Sunday, July 10, 2022

1986 Sportflics Decade Greats: Henry Aaron


We are now entering the 1960s section of the set. I'm not sure if I'll go past to the "less vintage" 70s and 80s.

The player: Henry Aaron was one of the greatest baseball players who ever lived. He was an excellent right fielder who won three Gold Gloves. He was a real speed threat, stealing 240 bases despite playing much of his career in an era where the stolen base was seldom used. He was a marvelous hitter, with a .305 lifetime average and winning two batting titles. He walked more than he struck out for his career. But of course, Hammerin' Hank is best known for his power. He broke Babe Ruth's career record with 755 over 23 seasons, a record that stood for decades, and is considered by many to be the real home run king.  The record was achieved not by a few unreal seasons, but by amazing consistency - he hit at least 20 home runs a year for 20 years (1955 to 1974), topping 30 home runs in 15 of those seasons. To this day he is the all-time leader with 2,297 RBI and 6,858 total bases. Unfortunately he was not surrounded by a lot of talent during his career, but the three times he made the postseason he continued his greatness, hitting over .300 in each series, and hitting .362 with 6 HR and 16 RBI in 17 total games.

The man: This card calls Aaron "Henry" and not "Hank". A quiet individual, he was known as Henry to family and friends; the Braves began referring to him as Hank early in his career to make him seem more fan-friendly. Aaron's quiet strength helped him endure the racism he encountered throughout his career, from playing in the segregated South in his minor league career, to his legendary chase of Babe Ruth's home run record. After his career, he took on a front office role with the Braves, and owned chains of restaurants and car dealerships. He died in 2021.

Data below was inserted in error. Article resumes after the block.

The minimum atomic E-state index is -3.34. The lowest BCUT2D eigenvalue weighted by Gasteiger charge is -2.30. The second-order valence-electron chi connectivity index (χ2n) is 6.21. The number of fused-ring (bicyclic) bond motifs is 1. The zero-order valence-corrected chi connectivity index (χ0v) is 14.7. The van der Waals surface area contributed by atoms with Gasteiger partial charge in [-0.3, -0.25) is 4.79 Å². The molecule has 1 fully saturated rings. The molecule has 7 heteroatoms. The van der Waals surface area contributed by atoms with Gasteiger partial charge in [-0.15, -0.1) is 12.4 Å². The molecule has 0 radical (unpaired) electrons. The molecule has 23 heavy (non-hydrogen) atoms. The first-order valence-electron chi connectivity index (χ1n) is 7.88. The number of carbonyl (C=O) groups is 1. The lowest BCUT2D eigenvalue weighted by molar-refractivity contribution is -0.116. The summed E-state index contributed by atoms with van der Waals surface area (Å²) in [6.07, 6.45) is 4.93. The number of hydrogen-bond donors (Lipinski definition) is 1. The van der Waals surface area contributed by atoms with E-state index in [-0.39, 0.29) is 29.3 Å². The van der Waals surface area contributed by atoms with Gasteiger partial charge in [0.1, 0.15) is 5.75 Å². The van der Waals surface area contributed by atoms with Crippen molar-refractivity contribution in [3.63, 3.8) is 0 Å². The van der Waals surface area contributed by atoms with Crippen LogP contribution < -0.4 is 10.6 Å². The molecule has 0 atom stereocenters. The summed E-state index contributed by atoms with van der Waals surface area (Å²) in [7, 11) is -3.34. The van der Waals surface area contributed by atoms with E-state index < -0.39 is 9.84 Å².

My collection: I'm fortunate enough to own six of Aaron's Topps cards from his playing days - 1956 (my best blog contest win ever, from It's Like Having My Own Card Shop), a very heavily worn 1967, and his last four - 1973, 1974, 1975 and 1976.


  1. Definitely a gentleman. His rookie is one of if not my favorite cards.

  2. Great way to add the 1956 Topps Aaron to your collection. That has to be one of the best card blog prizes offered.

  3. Huh, never heard of him. Sounds like he was an alright player though, at least for his time :)